The 1990 romantic comedy Green Card is an example of a movie that is kinda cute, kinda funny, and would be kinda forgettable if it hadn’t been for the apartment that Andie MacDowell’s character Brontë lives in.
Until I watched again recently, I couldn’t recall much about it other than the basic plot–woman marries Frenchman so he can stay in the U.S. and they (spoiler alert!) fall in love. But who could forget her New York City apartment with the lovely greenhouse and rooftop garden?
In this scene Brontë is leaving her apartment building and we get a glimpse of the outside of it:
It’s known as the Aylsmere in Manhattan and was built in the 1890s (the architect was Henry Andersen). Here’s a photo of the front entrance to the building today:
You can see more photos of the Aylsmere at Landmark West.
According to On the Set, it’s “a grand 56 unit pre-war apartment building with an onyx lobby and marble floors throughout, located in the heart of the Upper West Side” (60 West 76th Street and Columbus Avenue in Manhattan).
It sounds like the movie was actually filmed inside this building, too. On the Set reports, “The apartment building was used for interior and exterior use.”
According to IMDb.com, the entire movie was shot in New York City, and there’s no mention of a separate soundstage being used. (If anyone knows differently, fill us in!)
Gérard Depardieu played the Frenchman Brontë marries so he can get his green card and she can get her greenhouse. She’s a horticulturist who has found the perfect apartment in Manhattan with its own conservatory.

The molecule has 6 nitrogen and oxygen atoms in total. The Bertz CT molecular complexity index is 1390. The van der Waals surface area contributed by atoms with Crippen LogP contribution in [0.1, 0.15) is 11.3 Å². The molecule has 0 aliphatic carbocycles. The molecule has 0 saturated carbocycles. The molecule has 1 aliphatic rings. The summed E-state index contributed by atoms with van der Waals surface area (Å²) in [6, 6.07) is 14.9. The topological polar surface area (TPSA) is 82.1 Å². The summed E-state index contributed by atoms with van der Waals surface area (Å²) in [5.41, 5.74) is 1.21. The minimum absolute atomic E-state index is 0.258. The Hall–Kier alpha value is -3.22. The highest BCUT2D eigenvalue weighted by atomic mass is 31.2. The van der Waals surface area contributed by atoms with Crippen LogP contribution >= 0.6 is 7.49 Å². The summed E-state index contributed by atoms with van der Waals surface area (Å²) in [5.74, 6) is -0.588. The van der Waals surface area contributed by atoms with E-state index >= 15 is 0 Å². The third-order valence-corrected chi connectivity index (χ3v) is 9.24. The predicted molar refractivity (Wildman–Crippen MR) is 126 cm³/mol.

You’d think money would be the problem in securing a place like that–especially for someone who works with plants for a living–but no. The building is for “marrieds only,” so she needs to find a husband, and quick. (Don’t you hate when that happens?)
This is how the apartment looks when Brontë first gets a look at it:
Brontë checks out the greenhouse on her first visit and sees all the work that needs to be done out there. Love this old fountain:
Green Card Set Decorator John Anderson also worked on the “Gilmore Girls,” and you can see some of the same soft, feminine, and vintage look to them:
Love that show. I own all the seasons on DVD and just started watching them all over again from the beginning.
As nice as the greenhouse is, I think I’d spend all my time right here on the roof. Gorgeous.
There aren’t as many great apartments in movies as there are houses, that’s for sure. I think I’ve only featured a few of them, like Jennifer Aniston’s in The Break-Up, the girly retro apartment from Down with Love, and Doris Day’s in Pillow Talk. Got a favorite?